"-Also sets up objections to contractualism as ideological, while their perspective is presented as common sense, however, their perspective is ideological as well (if not more so)."

Being opposed to some contracts, or to the use of contracts in certain situations, is a perspective that I share. Is it ideological? Sure, everything is ideological. Being opposed to any and all contracts is ideological as well, and it's a view that I think is a knee-jerk 'leftier-than-thou' reaction and I don't think it benefits long-term organizing. Sometimes the best route to take to where we're going is snowed in, and we have to take the route that will get us there.

"-I'm surprised to see the grievence procedure listed as something that's postive. This has been critiqued at least since the 1950s with Glaberman. And pretty much every dual-card Wobbly I know has said how disempowering and often useless this procedure is. It's one of the absolute worst things about contracts, taking issues off the shopfloor and into a legalistic mess with representatives."

Once again, the grievance procedure is a tactic that makes sense at times, and doesn't at others. Just becuase other unions use it to 'quietly resolve' issues with management, doesn't mean that we should. We can publicize grievances, use the legal protection provided by them to fuck with the boss, and encourage union workers to 'take control' of the grievance, so they are the ones telling the boss what they did wrong and how they need to act in the future.

Chilli Sauce
Dec 30 2013 20:15
Quote:
Once again, the grievance procedure is a tactic that makes sense at times, and doesn't at others.

The thing is though - and this is a response to a thread of thought that seems to run through your most recent post - once your union has signed a contract, you've limited your ability to use certain tactics. You've effectively given the bosses extra leverage that can be used against the workforce when a contract is signed. If you want tactical scope, the worst thing you can do is sign a contract.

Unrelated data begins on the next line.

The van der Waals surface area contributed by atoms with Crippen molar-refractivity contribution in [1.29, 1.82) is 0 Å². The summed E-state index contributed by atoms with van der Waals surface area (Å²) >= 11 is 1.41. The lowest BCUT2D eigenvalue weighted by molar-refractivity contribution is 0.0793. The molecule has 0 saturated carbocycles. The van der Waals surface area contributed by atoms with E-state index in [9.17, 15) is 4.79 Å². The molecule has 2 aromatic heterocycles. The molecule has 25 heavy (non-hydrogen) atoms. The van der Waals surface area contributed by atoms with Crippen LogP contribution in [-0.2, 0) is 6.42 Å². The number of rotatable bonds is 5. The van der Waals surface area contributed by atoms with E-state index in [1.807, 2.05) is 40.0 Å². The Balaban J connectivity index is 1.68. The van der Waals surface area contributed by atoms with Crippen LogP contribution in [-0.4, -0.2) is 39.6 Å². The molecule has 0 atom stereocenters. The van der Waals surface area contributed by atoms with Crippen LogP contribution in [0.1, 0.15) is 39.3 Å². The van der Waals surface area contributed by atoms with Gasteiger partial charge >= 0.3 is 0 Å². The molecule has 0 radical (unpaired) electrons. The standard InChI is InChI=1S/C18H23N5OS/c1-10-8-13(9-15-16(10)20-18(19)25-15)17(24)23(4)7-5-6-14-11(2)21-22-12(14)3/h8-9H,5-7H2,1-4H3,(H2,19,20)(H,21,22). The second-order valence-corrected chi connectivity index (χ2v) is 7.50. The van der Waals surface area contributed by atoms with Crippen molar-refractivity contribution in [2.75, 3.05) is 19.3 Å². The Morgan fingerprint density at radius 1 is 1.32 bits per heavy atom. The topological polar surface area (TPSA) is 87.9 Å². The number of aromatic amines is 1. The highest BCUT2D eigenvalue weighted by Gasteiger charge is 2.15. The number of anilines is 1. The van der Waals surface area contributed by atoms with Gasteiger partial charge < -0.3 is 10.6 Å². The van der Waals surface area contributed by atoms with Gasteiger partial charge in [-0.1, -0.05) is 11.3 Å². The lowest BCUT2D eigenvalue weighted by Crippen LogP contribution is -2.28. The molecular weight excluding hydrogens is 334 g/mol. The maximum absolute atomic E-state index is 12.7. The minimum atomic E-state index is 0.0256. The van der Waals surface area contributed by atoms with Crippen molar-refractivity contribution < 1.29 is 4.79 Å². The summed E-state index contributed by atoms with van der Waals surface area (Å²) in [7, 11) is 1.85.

Quote:
A contract might have at least let the union keep a toe in the door to continue to organize until they were strong enough again to continue the fight.

Paths to hell, good intentions and all that. If a union doesn't have the organisational strength to avoid being crushed I really doubt if a contract is somehow going to keep the bosses at bay - especially given the fact that contracts move the class struggle terrain from the shop floor to the legal arena, where the bosses have a stronger hand by default.

And, to be blunt, revolutionary union organising needs to done with the reality in mind that without organisational strength, it's inevitable that the bosses will come after us. If there's a union that management doesn't try to crush when it has the power to do so, that's an indictment of the union and nothing more.

Scribbler2099
Jan 1 2014 19:47

@Chilli Sauce - "once your union has signed a contract, you've limited your ability to use certain tactics" I don't necessarily agree. Many unions do limit themselves, but ultimately, that's a decision they make regardless of the paper signed.

"If a union doesn't have the organisational strength to avoid being crushed I really doubt if a contract is somehow going to keep the bosses at bay" That's a fair point, organization needs to be the top priority, I am arguing that at times a contract can play a part in organizing, but ultimately, without organization, no tactic - whether it be a contract, a picket, or a strike, will succeed.

Chilli Sauce
Jan 2 2014 10:53
Scribbler2099 wrote:
@Chilli Sauce - "once your union has signed a contract, you've limited your ability to use certain tactics" I don't necessarily agree. Many unions do limit themselves, but ultimately, that's a decision they make regardless of the paper signed.

Yeah, but it's a paper signed that locks you into a state-regulated system of labor law designed to, at best, encourage labor peace. By securing a contract, it obligates the union (and it's members) to follow certain laws and makes the contract open to judicial review.

And it's true that the state can do this sort of things to workers outside of a union contract, but by having a contract we hand over that extra lever of control to the bosses.